53. What are juxtamedullary nephrons important for?
    Urine concentration
  54. What allows for a large amount of filtration?
    Porous glomerular membrane and filtration slits in the visceral layer of Bowman's capsule
  55. What type of capillaries line Bowman's capsule?
    Fenestrated capillaries
  56. What produce filtration slits?
    Interlaced pedicels
  57. What is the parietal layer of Bowman's capsule made of?
    Epithelial cells with tight junctions to keep in the filtrate
  58. What causes filtration?
    Fluid pressure
  59. What is filtered?
    Water and small dissolved molecules
  60. How much fluid is filtered per day by the kidneys?
  61. Where does filtration occur?
    Bowman's capsule
  62. Where does reabsorption occur?
    Tubules of the nephron
  63. Where and how are glucose and a.a. reabsorbed?
    Proximal tubule and by active co-transport
  64. Where and how is salt reabsorbed?
    Proximal tubule, ascendng limb of Henle's loop, and distal tubule; by passive transport
  65. Where and how is water reabsorbed?
    Mostly proximal convoluted tubule (Obligatory), then the descending loop of Henle (obligatory), and lastly the collecting tubule (facultative)
  66. What does water reabsorption in the collecting tubule depend on?
  67. What is the countercurrent multiplier?
    Increases water reabsorbed from the descending limb of Henle due to sodium absorbed in the ascending limb
  68. What process keeps the medulla hypertonic?
    Countercurrent exchange of salt in the vasa recta
  69. How does countercurrent exchange work?
    Descending limb of the vasa recta picks up NaCl from medulla and ascending limb gives up NaCl to medulla
  70. How is secretion accomplished?
    Active transport
  71. What is the purpose of the secretion phase?
    Release toxins and residues, establishes electrolyte balance, and maintains acid-base balance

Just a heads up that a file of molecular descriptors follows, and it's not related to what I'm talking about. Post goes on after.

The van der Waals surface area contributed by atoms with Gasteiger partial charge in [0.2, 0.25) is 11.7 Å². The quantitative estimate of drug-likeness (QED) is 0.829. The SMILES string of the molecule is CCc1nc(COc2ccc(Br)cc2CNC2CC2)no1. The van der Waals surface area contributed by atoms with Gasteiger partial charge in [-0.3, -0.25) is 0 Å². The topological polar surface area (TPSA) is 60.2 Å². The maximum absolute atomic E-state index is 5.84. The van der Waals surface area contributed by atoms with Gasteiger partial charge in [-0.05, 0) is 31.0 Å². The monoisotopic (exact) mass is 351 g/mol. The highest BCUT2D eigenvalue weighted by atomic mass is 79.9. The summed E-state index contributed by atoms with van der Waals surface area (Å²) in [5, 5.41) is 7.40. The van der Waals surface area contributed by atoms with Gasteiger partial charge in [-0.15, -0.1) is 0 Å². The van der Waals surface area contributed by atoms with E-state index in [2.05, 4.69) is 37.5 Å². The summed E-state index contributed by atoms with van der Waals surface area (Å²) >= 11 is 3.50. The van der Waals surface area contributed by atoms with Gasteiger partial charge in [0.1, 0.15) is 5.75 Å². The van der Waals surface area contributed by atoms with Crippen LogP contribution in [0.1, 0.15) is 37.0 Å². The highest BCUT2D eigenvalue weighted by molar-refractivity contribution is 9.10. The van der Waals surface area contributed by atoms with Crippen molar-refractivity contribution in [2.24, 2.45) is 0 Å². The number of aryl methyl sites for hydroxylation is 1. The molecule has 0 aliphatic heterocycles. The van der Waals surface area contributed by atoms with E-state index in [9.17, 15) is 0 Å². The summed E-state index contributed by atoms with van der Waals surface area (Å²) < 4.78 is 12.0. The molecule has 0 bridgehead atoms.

72. What is secreted to balance out Na+ reabsorption?
  73. What is secreted during moderately acidic conditions?
    H+ (also less K+)
  74. What is secreted during extremely acidic conditions?
  75. What does ADH control?
    Faculative water reabsorption in the collecting tubule
  76. What gland controls the ADH mechanism?
    Posterior pituitary
  77. What controls blood osmolarity?
  78. How does the hypothalamus control blood osmolarity?
    When osmolarity increases (due to water deficiency), the hypothalamus signals to the posterior pituitary to secrete ADH so more water will be reabsorbed
  79. Deficiency of what hormone caues diabetes insipidus?
  80. What does the juxtaglomerular apparatus control?
    Tubuloglomerular feedback
  81. What do the macula densa cells do?
    Monitor salt concentration, glomerular filtration rate (GFR), and glomerular pressure
  82. An increase in salt concentration would do what to the GFR?
    Decrease it
  83. What do juxtaglomerular cells do?
    Secrete renin when stimulated by macula densa cells
  84. What does renin do?
    Activates angiotensinogen to eventually become angiotensin II
  85. What does angiotensin II do?
    Constricts the efferent arteriole and causes adrenal cortex to release aldosterone
  86. How do the macula densae cells act directly on the juxtaglomerular cells?
    Dilates the afferent arterioles and constricts the efferent arterioles (Dramatic increase of GFR)
  87. What does myogenic autoregulation do?
    Vasoconstricts the afferent arteriole to decrease blood flow and GFR for short periods of time
  88. What converts angiotensin I to angiotensin II?
    Angiottensin converting enzyme (ACE)
  89. What does the heart-renal connection do with high blood volume and pressure?
    Inhibits ADH secretion, releases ANF, dilates afferent arteriole, reduces Na+ reabsorption to increase urine released
  90. What does the heart-renal connection do with low blood volume and pressure?
    Increases ADH secretion, vasoconstricts the afferent arteriole
  91. Where do the layers of smooth muscle switch order with longitudinal on the inside?
  92. What does the detrusor muscle do?
    Aids in bladder excretion
  93. What are the different linings of the urethra?
    Transitional near bladder, pseudostratified columnar epithelium in middle, and stratifiec squamous epithelium near external exit
  94. What are the stages of the micturition reflex?
    Presso-receptors in bladder stimulated, stimulus arrives at the pons, mild contraction of detrusor muscle and relaxation of internal urethral sphincter, and voluntary relaxation of external sphincter and forcefull contraction of detrusor muscle